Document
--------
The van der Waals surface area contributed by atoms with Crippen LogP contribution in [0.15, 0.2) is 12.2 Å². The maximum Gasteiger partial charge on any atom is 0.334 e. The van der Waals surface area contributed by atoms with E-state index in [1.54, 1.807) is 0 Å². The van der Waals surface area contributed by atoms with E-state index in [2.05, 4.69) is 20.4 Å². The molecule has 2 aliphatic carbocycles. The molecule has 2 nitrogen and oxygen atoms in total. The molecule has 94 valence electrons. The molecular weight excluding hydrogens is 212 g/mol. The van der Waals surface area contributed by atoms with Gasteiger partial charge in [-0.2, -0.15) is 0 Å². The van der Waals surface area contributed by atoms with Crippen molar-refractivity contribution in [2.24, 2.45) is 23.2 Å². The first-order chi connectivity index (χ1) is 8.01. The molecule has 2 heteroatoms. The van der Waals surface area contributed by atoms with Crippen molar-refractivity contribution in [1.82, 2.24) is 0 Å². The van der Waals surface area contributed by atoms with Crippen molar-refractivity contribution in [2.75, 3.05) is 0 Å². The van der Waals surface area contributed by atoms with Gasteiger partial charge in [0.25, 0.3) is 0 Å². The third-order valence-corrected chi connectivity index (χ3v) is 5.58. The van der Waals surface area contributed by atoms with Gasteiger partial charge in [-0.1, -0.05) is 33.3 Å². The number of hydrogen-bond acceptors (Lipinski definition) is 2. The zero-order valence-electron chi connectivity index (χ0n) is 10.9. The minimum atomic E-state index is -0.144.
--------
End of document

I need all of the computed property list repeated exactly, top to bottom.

The van der Waals surface area contributed by atoms with Crippen LogP contribution in [0.15, 0.2) is 12.2 Å². The maximum Gasteiger partial charge on any atom is 0.334 e. The van der Waals surface area contributed by atoms with E-state index in [1.54, 1.807) is 0 Å². The van der Waals surface area contributed by atoms with E-state index in [2.05, 4.69) is 20.4 Å². The molecule has 2 aliphatic carbocycles. The molecule has 2 nitrogen and oxygen atoms in total. The molecule has 94 valence electrons. The molecular weight excluding hydrogens is 212 g/mol. The van der Waals surface area contributed by atoms with Gasteiger partial charge in [-0.2, -0.15) is 0 Å². The van der Waals surface area contributed by atoms with Crippen molar-refractivity contribution in [2.24, 2.45) is 23.2 Å². The first-order chi connectivity index (χ1) is 8.01. The molecule has 2 heteroatoms. The van der Waals surface area contributed by atoms with Crippen molar-refractivity contribution in [1.82, 2.24) is 0 Å². The van der Waals surface area contributed by atoms with Crippen molar-refractivity contribution in [2.75, 3.05) is 0 Å². The van der Waals surface area contributed by atoms with Gasteiger partial charge in [0.25, 0.3) is 0 Å². The third-order valence-corrected chi connectivity index (χ3v) is 5.58. The van der Waals surface area contributed by atoms with Gasteiger partial charge in [-0.1, -0.05) is 33.3 Å². The number of hydrogen-bond acceptors (Lipinski definition) is 2. The zero-order valence-electron chi connectivity index (χ0n) is 10.9. The minimum atomic E-state index is -0.144.